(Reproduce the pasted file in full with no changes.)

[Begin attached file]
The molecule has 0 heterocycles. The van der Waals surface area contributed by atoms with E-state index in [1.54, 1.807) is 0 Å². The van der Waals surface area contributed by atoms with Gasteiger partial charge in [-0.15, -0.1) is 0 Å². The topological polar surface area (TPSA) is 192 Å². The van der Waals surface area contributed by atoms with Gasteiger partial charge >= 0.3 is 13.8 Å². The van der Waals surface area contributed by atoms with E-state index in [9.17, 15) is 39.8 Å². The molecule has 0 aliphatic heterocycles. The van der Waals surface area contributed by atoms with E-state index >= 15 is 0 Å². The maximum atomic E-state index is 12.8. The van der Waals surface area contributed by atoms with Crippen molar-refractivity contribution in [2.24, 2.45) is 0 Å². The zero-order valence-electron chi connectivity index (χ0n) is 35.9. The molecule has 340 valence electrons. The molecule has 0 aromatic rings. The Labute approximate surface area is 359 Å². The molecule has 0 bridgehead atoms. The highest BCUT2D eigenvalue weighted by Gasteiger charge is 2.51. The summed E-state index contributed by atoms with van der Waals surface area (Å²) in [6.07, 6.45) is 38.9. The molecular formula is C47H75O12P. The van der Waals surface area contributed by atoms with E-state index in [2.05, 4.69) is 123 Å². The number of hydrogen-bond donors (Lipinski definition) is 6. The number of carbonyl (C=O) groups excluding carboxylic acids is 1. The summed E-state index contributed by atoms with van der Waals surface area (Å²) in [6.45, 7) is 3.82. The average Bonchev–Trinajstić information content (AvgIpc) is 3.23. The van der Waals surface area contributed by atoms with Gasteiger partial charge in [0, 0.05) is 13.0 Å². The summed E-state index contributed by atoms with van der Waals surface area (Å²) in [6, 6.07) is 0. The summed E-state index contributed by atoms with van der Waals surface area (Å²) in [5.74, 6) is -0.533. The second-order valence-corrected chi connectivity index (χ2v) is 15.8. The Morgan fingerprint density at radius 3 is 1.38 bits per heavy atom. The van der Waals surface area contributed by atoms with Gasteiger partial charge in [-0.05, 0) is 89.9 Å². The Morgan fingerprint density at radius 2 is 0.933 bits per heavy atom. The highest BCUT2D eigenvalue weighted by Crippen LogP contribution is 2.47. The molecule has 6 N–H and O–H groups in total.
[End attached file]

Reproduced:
The molecule has 0 heterocycles. The van der Waals surface area contributed by atoms with E-state index in [1.54, 1.807) is 0 Å². The van der Waals surface area contributed by atoms with Gasteiger partial charge in [-0.15, -0.1) is 0 Å². The topological polar surface area (TPSA) is 192 Å². The van der Waals surface area contributed by atoms with Gasteiger partial charge >= 0.3 is 13.8 Å². The van der Waals surface area contributed by atoms with E-state index in [9.17, 15) is 39.8 Å². The molecule has 0 aliphatic heterocycles. The van der Waals surface area contributed by atoms with E-state index >= 15 is 0 Å². The maximum atomic E-state index is 12.8. The van der Waals surface area contributed by atoms with Crippen molar-refractivity contribution in [2.24, 2.45) is 0 Å². The zero-order valence-electron chi connectivity index (χ0n) is 35.9. The molecule has 340 valence electrons. The molecule has 0 aromatic rings. The Labute approximate surface area is 359 Å². The molecule has 0 bridgehead atoms. The highest BCUT2D eigenvalue weighted by Gasteiger charge is 2.51. The summed E-state index contributed by atoms with van der Waals surface area (Å²) in [6.07, 6.45) is 38.9. The molecular formula is C47H75O12P. The van der Waals surface area contributed by atoms with E-state index in [2.05, 4.69) is 123 Å². The number of hydrogen-bond donors (Lipinski definition) is 6. The number of carbonyl (C=O) groups excluding carboxylic acids is 1. The summed E-state index contributed by atoms with van der Waals surface area (Å²) in [6.45, 7) is 3.82. The average Bonchev–Trinajstić information content (AvgIpc) is 3.23. The van der Waals surface area contributed by atoms with Gasteiger partial charge in [0, 0.05) is 13.0 Å². The summed E-state index contributed by atoms with van der Waals surface area (Å²) in [6, 6.07) is 0. The summed E-state index contributed by atoms with van der Waals surface area (Å²) in [5.74, 6) is -0.533. The second-order valence-corrected chi connectivity index (χ2v) is 15.8. The Morgan fingerprint density at radius 3 is 1.38 bits per heavy atom. The van der Waals surface area contributed by atoms with Gasteiger partial charge in [-0.05, 0) is 89.9 Å². The Morgan fingerprint density at radius 2 is 0.933 bits per heavy atom. The highest BCUT2D eigenvalue weighted by Crippen LogP contribution is 2.47. The molecule has 6 N–H and O–H groups in total.